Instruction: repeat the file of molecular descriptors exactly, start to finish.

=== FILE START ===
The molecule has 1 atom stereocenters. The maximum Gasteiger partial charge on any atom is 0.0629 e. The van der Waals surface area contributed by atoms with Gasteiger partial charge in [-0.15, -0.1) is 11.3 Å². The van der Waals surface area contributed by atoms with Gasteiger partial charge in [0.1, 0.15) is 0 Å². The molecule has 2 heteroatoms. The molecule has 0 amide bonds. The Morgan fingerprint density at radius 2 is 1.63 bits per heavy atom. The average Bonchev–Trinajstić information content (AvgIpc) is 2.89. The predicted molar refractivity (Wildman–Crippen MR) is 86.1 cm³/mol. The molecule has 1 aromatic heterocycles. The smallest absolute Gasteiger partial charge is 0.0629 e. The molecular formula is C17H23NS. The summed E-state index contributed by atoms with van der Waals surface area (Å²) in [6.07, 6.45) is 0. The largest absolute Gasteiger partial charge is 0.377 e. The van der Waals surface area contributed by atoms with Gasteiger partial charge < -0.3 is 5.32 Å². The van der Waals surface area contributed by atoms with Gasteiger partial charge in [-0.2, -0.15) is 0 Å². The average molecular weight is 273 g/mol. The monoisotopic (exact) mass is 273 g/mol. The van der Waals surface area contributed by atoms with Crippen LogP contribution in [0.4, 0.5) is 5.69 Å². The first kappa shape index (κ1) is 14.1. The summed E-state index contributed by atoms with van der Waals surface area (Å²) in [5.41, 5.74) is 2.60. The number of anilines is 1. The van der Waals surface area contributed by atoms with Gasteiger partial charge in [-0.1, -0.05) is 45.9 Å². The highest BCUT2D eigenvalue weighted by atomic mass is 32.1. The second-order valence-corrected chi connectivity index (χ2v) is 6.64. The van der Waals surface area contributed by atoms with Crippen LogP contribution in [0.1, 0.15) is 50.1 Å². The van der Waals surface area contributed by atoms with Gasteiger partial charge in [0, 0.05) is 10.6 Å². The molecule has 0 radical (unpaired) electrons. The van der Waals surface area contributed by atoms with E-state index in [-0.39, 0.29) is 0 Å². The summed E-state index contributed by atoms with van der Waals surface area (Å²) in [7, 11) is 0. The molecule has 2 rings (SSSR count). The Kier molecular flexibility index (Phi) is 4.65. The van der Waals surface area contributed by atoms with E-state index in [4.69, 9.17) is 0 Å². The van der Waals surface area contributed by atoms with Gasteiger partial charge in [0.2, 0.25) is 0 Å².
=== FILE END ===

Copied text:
The molecule has 1 atom stereocenters. The maximum Gasteiger partial charge on any atom is 0.0629 e. The van der Waals surface area contributed by atoms with Gasteiger partial charge in [-0.15, -0.1) is 11.3 Å². The van der Waals surface area contributed by atoms with Gasteiger partial charge in [0.1, 0.15) is 0 Å². The molecule has 2 heteroatoms. The molecule has 0 amide bonds. The Morgan fingerprint density at radius 2 is 1.63 bits per heavy atom. The average Bonchev–Trinajstić information content (AvgIpc) is 2.89. The predicted molar refractivity (Wildman–Crippen MR) is 86.1 cm³/mol. The molecule has 1 aromatic heterocycles. The smallest absolute Gasteiger partial charge is 0.0629 e. The molecular formula is C17H23NS. The summed E-state index contributed by atoms with van der Waals surface area (Å²) in [6.07, 6.45) is 0. The largest absolute Gasteiger partial charge is 0.377 e. The van der Waals surface area contributed by atoms with Gasteiger partial charge < -0.3 is 5.32 Å². The van der Waals surface area contributed by atoms with Gasteiger partial charge in [-0.2, -0.15) is 0 Å². The average molecular weight is 273 g/mol. The monoisotopic (exact) mass is 273 g/mol. The van der Waals surface area contributed by atoms with Crippen LogP contribution in [0.4, 0.5) is 5.69 Å². The first kappa shape index (κ1) is 14.1. The summed E-state index contributed by atoms with van der Waals surface area (Å²) in [5.41, 5.74) is 2.60. The number of anilines is 1. The van der Waals surface area contributed by atoms with Gasteiger partial charge in [-0.1, -0.05) is 45.9 Å². The highest BCUT2D eigenvalue weighted by atomic mass is 32.1. The second-order valence-corrected chi connectivity index (χ2v) is 6.64. The van der Waals surface area contributed by atoms with Crippen LogP contribution in [0.1, 0.15) is 50.1 Å². The van der Waals surface area contributed by atoms with Gasteiger partial charge in [0, 0.05) is 10.6 Å². The molecule has 0 radical (unpaired) electrons. The van der Waals surface area contributed by atoms with E-state index in [-0.39, 0.29) is 0 Å². The summed E-state index contributed by atoms with van der Waals surface area (Å²) in [7, 11) is 0. The molecule has 2 rings (SSSR count). The Kier molecular flexibility index (Phi) is 4.65. The van der Waals surface area contributed by atoms with E-state index in [4.69, 9.17) is 0 Å². The van der Waals surface area contributed by atoms with Gasteiger partial charge in [0.2, 0.25) is 0 Å².